LUL seems intent on reneging on the "jobs for life" deal that strike action forced it to concede back in 2001.
That year, at the height of the battle to stop PPP (the story of which is told here and here), ASLEF and RMT took strike action together, at one point defying the anti-union laws. The resulting deal covered all employees of LUL, the infracos and their subsidiaries, and promised "no compulsory redundancies" and at least one new job offer for any worker who became "surplus". It became known as the "jobs for life" deal.
LUL management now want out. Why? Because they want to cut shedloads of jobs, and in case we don't all go willingly, they want the right to push us out of the door.
Their attitude stinks. For workers, the whole point of us winning agreements when we are strong is that they can protect us during harder times. For management, the mirror-image applies: if you want to attack workers, start off by tearing up the agreements they have forced out of you in the past.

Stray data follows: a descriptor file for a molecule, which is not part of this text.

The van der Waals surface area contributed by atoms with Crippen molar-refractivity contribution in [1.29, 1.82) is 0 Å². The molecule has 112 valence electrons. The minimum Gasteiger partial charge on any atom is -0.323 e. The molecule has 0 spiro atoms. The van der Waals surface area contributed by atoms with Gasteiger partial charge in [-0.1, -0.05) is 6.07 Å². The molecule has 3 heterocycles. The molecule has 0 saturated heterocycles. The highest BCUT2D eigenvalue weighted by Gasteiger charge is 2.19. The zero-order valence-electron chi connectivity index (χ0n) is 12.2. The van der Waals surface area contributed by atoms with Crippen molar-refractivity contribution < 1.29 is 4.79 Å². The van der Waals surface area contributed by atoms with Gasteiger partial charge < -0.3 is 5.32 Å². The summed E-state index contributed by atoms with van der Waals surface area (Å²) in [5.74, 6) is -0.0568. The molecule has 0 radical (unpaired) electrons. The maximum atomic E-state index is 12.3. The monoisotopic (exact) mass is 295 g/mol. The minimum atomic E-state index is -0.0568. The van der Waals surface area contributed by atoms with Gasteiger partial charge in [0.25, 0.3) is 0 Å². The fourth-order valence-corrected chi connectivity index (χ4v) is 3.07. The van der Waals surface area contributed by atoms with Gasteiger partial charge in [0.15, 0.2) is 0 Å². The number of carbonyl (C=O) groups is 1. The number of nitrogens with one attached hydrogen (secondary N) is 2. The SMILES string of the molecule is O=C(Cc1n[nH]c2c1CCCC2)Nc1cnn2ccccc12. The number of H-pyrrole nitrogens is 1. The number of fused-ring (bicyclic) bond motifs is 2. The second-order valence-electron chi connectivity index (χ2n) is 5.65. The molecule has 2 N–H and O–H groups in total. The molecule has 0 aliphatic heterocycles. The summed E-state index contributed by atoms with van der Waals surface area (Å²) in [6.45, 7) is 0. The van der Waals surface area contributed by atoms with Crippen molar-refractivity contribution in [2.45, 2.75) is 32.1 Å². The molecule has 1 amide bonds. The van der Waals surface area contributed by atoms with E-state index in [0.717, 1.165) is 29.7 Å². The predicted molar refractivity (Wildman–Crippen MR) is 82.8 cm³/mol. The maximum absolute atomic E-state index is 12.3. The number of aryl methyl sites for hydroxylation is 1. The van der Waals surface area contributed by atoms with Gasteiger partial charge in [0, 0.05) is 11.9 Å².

We have to unite to defend the "jobs for life" deal.
Tubeworker opposed the unions signing this deal. Only a few others shared our opposition, and it is hardly surprising that others accepted what was promoted to them as 'the best deal in British industry'.
In the pamphlet examining the struggle against PPP published by Workers' Liberty, we explained our reasons, including that the deal "contained get-out clauses for the employers. For example, the guarantee of 'no compulsory redundancies' was dependant on the union co-operating with 'organisational change and new working arrangements'."
It now seems that management intend to invoke this get-out clause by pushing an 'organisational change process' so appalling that the unions can not possibly co-operate with it and therefore declare the 'no compulsory redundancies' commitment null and void.
Despite Tubeworker's warnings about this deal, we now have to defend it against management's job-cutting sabotage.